6. A bi-directional switch as in claim 2 wherein placement of the first contact region, the third contact region, the fifth contact region, the first channel region and the third channel region within the area is symmetrical with respect to placement of the second contact region, the fourth contact region, the sixth contact region, the second channel region and the fourth channel region, a fixed point of symmetry residing within the drift region.
7. A bi-directional switch as in claim 9 additionally comprising:
a first switch having
a first switch contact electrically coupled to the first contact region;
a second switch contact electrically coupled to the sixth gate region; and,
a second switch having
a first switch contact electrically coupled to the fifth gate region;
a second switch contact electrically coupled to the second contact region.
8. A bi-directional switch as in claim 7
wherein the first switch includes
a first switch gate region electrically coupled to the first gate region, and
a second switch gate region electrically coupled to the second gate region; and,
wherein the second switch includes
a first switch gate region electrically coupled to the first gate region, and
a second switch gate region electrically coupled to the second gate region.
9. A bi-directional switch comprising:
a first electrode;
a second electrode;
a first transistor in a first well, the first transistor having a first gate, a first source and a first drain;
a second transistor in the first well, the second transistor having a second gate, a second source and a second drain, the second gate being coupled to the first electrode, the second source being electrically coupled to the first well and the second drain being coupled to the first drain;
a first resistor electrically coupled between the first electrode and the first source;
a second resistor electrically coupled between the first source and a first location in the first well;
a third transistor in a second well, the third transistor having a third gate, a third source and a third drain, the third drain being electrically coupled to the first drain;
a fourth transistor in the second well, the fourth transistor having a fourth gate, a fourth source and a fourth drain, the fourth gate being coupled to the second electrode, the fourth source being electrically coupled to the second well and the fourth drain being coupled to the third drain;
a third resistor electrically coupled between the second electrode and the third source; and,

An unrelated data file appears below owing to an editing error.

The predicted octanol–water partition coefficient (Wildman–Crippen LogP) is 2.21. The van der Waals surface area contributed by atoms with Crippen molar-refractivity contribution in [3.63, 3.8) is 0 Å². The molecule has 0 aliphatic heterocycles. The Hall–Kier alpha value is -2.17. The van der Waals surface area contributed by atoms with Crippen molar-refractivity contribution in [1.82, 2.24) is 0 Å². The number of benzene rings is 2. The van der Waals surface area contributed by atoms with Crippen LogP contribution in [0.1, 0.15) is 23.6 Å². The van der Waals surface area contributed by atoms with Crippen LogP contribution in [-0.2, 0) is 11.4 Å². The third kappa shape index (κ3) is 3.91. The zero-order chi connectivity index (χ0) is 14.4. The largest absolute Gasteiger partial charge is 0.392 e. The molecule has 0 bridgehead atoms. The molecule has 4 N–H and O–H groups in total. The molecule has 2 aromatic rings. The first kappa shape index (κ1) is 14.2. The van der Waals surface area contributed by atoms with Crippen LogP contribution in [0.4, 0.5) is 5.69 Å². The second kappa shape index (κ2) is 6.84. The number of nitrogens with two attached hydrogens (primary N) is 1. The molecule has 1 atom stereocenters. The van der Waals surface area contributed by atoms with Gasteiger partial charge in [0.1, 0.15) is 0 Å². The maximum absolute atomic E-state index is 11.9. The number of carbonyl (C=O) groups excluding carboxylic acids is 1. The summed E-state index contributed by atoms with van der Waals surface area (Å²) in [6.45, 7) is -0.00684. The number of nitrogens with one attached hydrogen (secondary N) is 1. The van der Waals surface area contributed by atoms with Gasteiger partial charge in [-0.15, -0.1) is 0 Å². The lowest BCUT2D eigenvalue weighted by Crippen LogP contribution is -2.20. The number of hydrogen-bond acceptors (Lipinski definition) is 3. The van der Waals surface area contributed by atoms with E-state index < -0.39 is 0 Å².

a fourth resistor coupled between the third source and a first location in the second well.
10. A bi-directional switch comprising:
a first electrode;
a second electrode;
a first transistor in a first well, the first transistor having a first gate, a first source and a first drain, the first source being electrically coupled to the first electrode;
a second transistor in the first well, the second transistor having a second gate, a second source and a second drain, the second source being electrically coupled to the first well and the second drain being coupled to the first drain;
a first resistor electrically coupled between the first electrode and a first location in the first well;
a third transistor in a second well, the third transistor having a third gate, a third source and a third drain, the third source being electrically connected to the second electrode;
a fourth transistor in the second well, the fourth transistor having a fourth gate, a fourth source and a fourth drain, the fourth source being electrically coupled to the second well and the fourth drain being coupled to the third drain;
a second resistor coupled between the second electrode and a first location in the second well; and,
a third resistor coupled between the first drain and the third drain;
a fifth transistor having a fifth gate, a fifth source and a fifth drain, the fifth gate being electrically coupled to the third drain and the fifth source being electrically coupled to the first drain;
a sixth transistor having a sixth gate, a sixth source and a sixth drain, the sixth gate being electrically coupled to the fifth drain, the sixth drain being electrically coupled to the fifth drain and the sixth source being electrically coupled to a reference voltage;